But it was in 1995 when the public broadcaster’s radio team was gearing up to cover the Truth and Reconciliation Commission (TRC) that Krog stepped properly into news journalism.
She became leader of the Afrikaans reporting team at the SABC.
The TRC was a court-like restorative justice body that sought to reveal human rights abuses under apartheid, which had formally ended in 1994.
Bringing a poet sensibility to journalism, Krog pushed the boundaries of radio reporting. She insisted that the voices and sounds of those affected be foregrounded in the listener’s ear.
Journalist Hanlie Retief called her:
a disturbing conscience, an umbilical cord between the TRC and Afrikaans-speakers. She… let the often macabre testimonies sometimes wail, sometimes sing.
The constraints of news journalism irked Krog. In a great outpouring of energy she produced a nonfiction book in English which described the experiences of reporting the TRC, Country of My Skull.
The book also told the powerful stories of victims and their families.
It was this book with its blend of reportage, memoir, poetry and fiction that propelled Krog onto an international stage.
Hundreds of invitations were made to talk at conferences and the book became incorporated into university courses all over the world.
The book’s power lies in the rawness of her experiences and unflinching descriptions, coupled with a worldwide attention to commissions of inquiry into past atrocities.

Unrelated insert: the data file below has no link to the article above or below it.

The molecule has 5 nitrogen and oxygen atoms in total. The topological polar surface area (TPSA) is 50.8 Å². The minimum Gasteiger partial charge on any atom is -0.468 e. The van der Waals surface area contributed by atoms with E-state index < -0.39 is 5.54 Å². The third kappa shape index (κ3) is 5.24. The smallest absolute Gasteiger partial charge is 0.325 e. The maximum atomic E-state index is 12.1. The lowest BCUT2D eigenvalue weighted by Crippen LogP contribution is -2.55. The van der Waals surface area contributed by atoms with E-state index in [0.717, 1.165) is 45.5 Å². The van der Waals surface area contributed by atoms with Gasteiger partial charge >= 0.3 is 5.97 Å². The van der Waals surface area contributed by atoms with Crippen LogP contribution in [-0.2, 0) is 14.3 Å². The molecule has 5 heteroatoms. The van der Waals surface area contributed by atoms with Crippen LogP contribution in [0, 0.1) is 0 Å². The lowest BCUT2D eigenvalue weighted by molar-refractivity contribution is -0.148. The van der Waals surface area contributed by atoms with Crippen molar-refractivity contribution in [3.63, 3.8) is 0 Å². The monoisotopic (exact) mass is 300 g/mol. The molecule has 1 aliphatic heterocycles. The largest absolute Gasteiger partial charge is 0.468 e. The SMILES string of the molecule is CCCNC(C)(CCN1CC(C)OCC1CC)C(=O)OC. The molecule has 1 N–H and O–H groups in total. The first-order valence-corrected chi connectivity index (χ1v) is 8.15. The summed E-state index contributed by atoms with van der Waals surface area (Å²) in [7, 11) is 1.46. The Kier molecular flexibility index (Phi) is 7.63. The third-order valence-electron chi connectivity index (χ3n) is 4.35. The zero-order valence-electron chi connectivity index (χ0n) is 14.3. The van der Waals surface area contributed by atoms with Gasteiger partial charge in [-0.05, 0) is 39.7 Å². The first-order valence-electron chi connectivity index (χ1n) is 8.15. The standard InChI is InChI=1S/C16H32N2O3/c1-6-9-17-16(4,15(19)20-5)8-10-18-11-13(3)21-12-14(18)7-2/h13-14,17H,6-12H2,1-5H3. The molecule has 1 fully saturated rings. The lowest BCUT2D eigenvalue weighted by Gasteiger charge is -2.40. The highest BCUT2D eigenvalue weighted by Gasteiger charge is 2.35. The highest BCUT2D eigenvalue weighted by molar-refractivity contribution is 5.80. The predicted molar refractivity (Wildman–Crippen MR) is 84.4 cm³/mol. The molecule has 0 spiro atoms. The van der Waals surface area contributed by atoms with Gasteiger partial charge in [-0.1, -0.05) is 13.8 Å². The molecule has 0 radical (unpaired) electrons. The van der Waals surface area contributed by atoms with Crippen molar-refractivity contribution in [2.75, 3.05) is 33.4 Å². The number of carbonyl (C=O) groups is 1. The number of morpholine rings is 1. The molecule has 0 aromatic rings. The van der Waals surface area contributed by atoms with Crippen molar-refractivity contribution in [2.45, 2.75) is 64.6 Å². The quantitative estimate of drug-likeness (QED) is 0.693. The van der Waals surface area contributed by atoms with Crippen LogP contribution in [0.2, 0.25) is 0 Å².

How South Africans speak to each other
Two more books followed as Krog took on creative nonfiction, A Change of Tongue and Begging to be Black. Working in both English and Afrikaans, she did her own translations and brought out more poetry, like Body Bereft/Verweeskrif in 2006.
Using this facility in both languages, she also leaned on her experience during the 1980s, at anti-apartheid rallies with poets reading in other African languages.
She ventured into writing that worked in the spaces between translation, into the somewhat untranslatable. The remarkable book, There was this Goat, co-written with Nosisi Mpolweni and Kopano Ratele, took on a TRC testimony that had elements of the fantastic and bizarre.
Krog was present during the testimony and had read the official translation but was dissatisfied with it. She, Mpolweni and Ratele worked on a translation.
She had developed a concern with how South Africans speak to each other, with how they listen and what they hear. As the authors write:
We became aware of the barriers we have to overcome, as well as the lengths we have to go to, in order to arrive at some understanding of our fellow human beings.
This project has become Krog’s university work. Although earlier she had embarked on translation and transcription projects, they were of her own writing de ella or forays into older work in indigenous languages.
Some were commissions, like the translation of former president Nelson Mandela’s autobiography Long Walk to Freedom into Afrikaans. Now she works with a team selecting key historical texts, usually in a single African language, which are then translated into many South African tongues.
Krog has been busy with the same work since she was 17: using all her literary devices to get South Africans to see and listen to each other.
In my doctoral thesis and my book on Krog, I summed up the role I see her playing in South African public life.
It’s to affirm the literary as a resource for social and political life, bringing the personal into the political by asserting its messy, emotional and passionate dimensions, and by insisting on the very great value of open-hearted encounters with others.
This article originally appeared on The Conversation and was republished with permission.
Read the original article here.